Physical science textbooks were stacked neatly on desks in Prep Charter’s hallways Monday, and parents held navy polos up to their kids’ frames, remarking on how much they’d grown.
Amid all the back-to-school buzz in the South Philly high school, though, a hundred teachers and administrators were reminded that many incoming students will be fighting inner battles in their classrooms this year.
In the auditorium, just after noon, presenters from Temple University’s Lewis Katz School of Medicine discussed the gantlet of depression, anxiety, bullying, and substance abuse that many teens run before getting out of school. Teachers took notes and nodded their heads as slides changed from symptoms to causes and, perhaps most important for them, how they can help decode them, figure out what’s mere angst and what’s suicidal.
When given the chance to ask questions, the faculty presented the complicated scenarios they face daily. Susan Lyons, a science teacher, said it’s difficult to gauge how serious teens are being when they make seemingly casual remarks about suicide in front of friends.
The teen might often blow it off with a laugh, she said. The friends may too. But what about a teacher?
“What’s the best way to handle that type of thing? It feels to me like a red alert,” Lyons said.
The same answer applied to many of the questions.
“To err on the side of caution is paramount,” said Mark Novitsky, a psychiatrist and an adjunct at Temple.
Monday’s presentation is one of nearly two dozen that Michael’s Giving H.A.N.D.(Handling Anxiety Navigating Depression) hopes to give at schools in the region this year. The nonprofit was created by Ron Donatucci, Philadelphia’s longtime register of wills, and his son Ron Jr. in memory of Michael Donatucci, who took his life on July 15, 2016.
Michael Donatucci, 30, was a St. Joseph’s Preparatory School and University of Pennsylvania graduate who was working as the chief investment officer of the city’s pension fund when he died. In July, his father said his younger son suffered from anxiety nearly his entire life, despite all their efforts to help him.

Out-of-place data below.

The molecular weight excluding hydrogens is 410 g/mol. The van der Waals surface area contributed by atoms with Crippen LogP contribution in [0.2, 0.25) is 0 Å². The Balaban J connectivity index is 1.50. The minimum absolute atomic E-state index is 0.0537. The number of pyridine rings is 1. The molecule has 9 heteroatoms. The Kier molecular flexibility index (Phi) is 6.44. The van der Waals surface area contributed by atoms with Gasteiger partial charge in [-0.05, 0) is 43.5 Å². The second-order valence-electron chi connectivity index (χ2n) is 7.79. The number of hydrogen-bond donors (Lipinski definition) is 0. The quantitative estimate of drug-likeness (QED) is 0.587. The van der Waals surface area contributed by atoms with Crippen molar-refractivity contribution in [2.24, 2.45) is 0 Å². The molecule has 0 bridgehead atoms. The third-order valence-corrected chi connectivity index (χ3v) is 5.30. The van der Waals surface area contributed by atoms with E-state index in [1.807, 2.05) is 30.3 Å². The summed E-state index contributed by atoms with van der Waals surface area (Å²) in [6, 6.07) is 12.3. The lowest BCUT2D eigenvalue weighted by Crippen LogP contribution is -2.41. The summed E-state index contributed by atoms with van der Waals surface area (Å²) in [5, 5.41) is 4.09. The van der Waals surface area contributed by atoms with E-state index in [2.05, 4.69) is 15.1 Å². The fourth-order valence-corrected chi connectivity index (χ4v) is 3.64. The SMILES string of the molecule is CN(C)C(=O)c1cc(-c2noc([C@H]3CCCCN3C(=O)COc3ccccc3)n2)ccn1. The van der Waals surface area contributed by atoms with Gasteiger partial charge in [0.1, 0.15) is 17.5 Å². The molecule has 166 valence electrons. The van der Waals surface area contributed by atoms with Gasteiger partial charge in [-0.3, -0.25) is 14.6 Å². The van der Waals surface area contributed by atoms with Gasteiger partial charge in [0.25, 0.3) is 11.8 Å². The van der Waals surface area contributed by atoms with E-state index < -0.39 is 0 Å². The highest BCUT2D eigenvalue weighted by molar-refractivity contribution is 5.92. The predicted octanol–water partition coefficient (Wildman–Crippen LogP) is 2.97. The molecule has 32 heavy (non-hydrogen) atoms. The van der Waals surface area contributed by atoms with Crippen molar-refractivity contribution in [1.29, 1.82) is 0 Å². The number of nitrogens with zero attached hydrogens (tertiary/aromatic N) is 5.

“Don’t say, ‘Not my son,’ if your son has a problem,” Ron Donatucci said in July. “Two aspirins aren’t going to take care of it.”
Donatucci knew instinctively what statistics say is true: Many kids are dealing with these issues. Statistics show that suicide is the third-leading cause of death for youth, and the second-leading cause of death for people ages 18 to 34.
Ruby Barghini, a psychiatric resident at Temple, said teachers don’t need to worry about making diagnoses. Instead, she urged them to just notice when “something is wrong with a student.”
Teachers are long accustomed to bullying, but social media and cellphones have taken the subject far outside the classroom. Alison Larson, also a psychiatry resident at Temple, said that in 85 percent of bullying cases, no teachers or administrators intervened to stop them.
Teachers and counselors said, though, that they want to do more.
“Sometimes this will happen, but the bully won’t be using their name, and I try to tell the student every time, ‘If they’re not using their name, they’re not talking about you,’ ” said Jamond Hunt, a school counselor.
“Still, they know the student is talking about them. We can’t really do anything, because they’re not using their name.”
Chadwick Antonio, Prep Charter’s CEO, said discussions before the new school year often center on the nuts and bolts of curriculum, but he wants staffers to think beyond grades.
“We like to take a whole-student approach,” he said. “If they can get good grades, that’s fantastic, but we’re concerned with even more than that.”